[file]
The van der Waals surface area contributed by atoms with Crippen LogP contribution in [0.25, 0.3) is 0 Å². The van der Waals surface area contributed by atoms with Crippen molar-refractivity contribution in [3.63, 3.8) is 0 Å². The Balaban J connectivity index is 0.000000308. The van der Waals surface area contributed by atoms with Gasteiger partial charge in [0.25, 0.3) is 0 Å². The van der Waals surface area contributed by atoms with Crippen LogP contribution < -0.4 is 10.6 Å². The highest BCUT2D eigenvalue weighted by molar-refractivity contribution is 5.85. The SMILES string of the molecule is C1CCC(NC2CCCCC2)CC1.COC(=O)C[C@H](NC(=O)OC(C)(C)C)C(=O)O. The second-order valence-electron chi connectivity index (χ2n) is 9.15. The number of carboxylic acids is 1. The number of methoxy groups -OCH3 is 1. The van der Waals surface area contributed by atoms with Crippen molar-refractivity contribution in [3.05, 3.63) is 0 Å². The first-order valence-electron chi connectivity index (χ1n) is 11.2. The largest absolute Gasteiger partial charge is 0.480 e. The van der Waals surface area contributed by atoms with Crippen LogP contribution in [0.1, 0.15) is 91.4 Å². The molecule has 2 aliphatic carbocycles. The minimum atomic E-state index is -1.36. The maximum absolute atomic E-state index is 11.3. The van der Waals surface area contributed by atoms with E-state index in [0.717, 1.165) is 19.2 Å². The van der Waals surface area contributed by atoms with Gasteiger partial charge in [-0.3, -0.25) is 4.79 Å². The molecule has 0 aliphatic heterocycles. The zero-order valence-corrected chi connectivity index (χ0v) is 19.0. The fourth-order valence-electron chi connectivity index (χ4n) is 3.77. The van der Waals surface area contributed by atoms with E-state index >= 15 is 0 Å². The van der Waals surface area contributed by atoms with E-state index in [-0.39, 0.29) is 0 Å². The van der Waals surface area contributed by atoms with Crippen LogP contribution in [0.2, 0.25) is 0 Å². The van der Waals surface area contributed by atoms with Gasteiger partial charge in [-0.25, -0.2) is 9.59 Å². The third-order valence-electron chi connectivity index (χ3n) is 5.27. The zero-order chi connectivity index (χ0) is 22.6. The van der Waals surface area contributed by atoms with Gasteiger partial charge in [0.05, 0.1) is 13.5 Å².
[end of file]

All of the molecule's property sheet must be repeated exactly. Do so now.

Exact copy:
The van der Waals surface area contributed by atoms with Crippen LogP contribution in [0.25, 0.3) is 0 Å². The van der Waals surface area contributed by atoms with Crippen molar-refractivity contribution in [3.63, 3.8) is 0 Å². The Balaban J connectivity index is 0.000000308. The van der Waals surface area contributed by atoms with Gasteiger partial charge in [0.25, 0.3) is 0 Å². The van der Waals surface area contributed by atoms with Crippen LogP contribution < -0.4 is 10.6 Å². The highest BCUT2D eigenvalue weighted by molar-refractivity contribution is 5.85. The SMILES string of the molecule is C1CCC(NC2CCCCC2)CC1.COC(=O)C[C@H](NC(=O)OC(C)(C)C)C(=O)O. The second-order valence-electron chi connectivity index (χ2n) is 9.15. The number of carboxylic acids is 1. The number of methoxy groups -OCH3 is 1. The van der Waals surface area contributed by atoms with Crippen molar-refractivity contribution in [3.05, 3.63) is 0 Å². The first-order valence-electron chi connectivity index (χ1n) is 11.2. The largest absolute Gasteiger partial charge is 0.480 e. The van der Waals surface area contributed by atoms with Crippen LogP contribution in [0.1, 0.15) is 91.4 Å². The molecule has 2 aliphatic carbocycles. The minimum atomic E-state index is -1.36. The maximum absolute atomic E-state index is 11.3. The van der Waals surface area contributed by atoms with E-state index in [0.717, 1.165) is 19.2 Å². The van der Waals surface area contributed by atoms with Gasteiger partial charge in [-0.3, -0.25) is 4.79 Å². The molecule has 0 aliphatic heterocycles. The zero-order valence-corrected chi connectivity index (χ0v) is 19.0. The fourth-order valence-electron chi connectivity index (χ4n) is 3.77. The van der Waals surface area contributed by atoms with E-state index >= 15 is 0 Å². The van der Waals surface area contributed by atoms with E-state index in [-0.39, 0.29) is 0 Å². The van der Waals surface area contributed by atoms with Crippen LogP contribution in [0.2, 0.25) is 0 Å². The van der Waals surface area contributed by atoms with Gasteiger partial charge in [-0.25, -0.2) is 9.59 Å². The third-order valence-electron chi connectivity index (χ3n) is 5.27. The zero-order chi connectivity index (χ0) is 22.6. The van der Waals surface area contributed by atoms with Gasteiger partial charge in [0.05, 0.1) is 13.5 Å².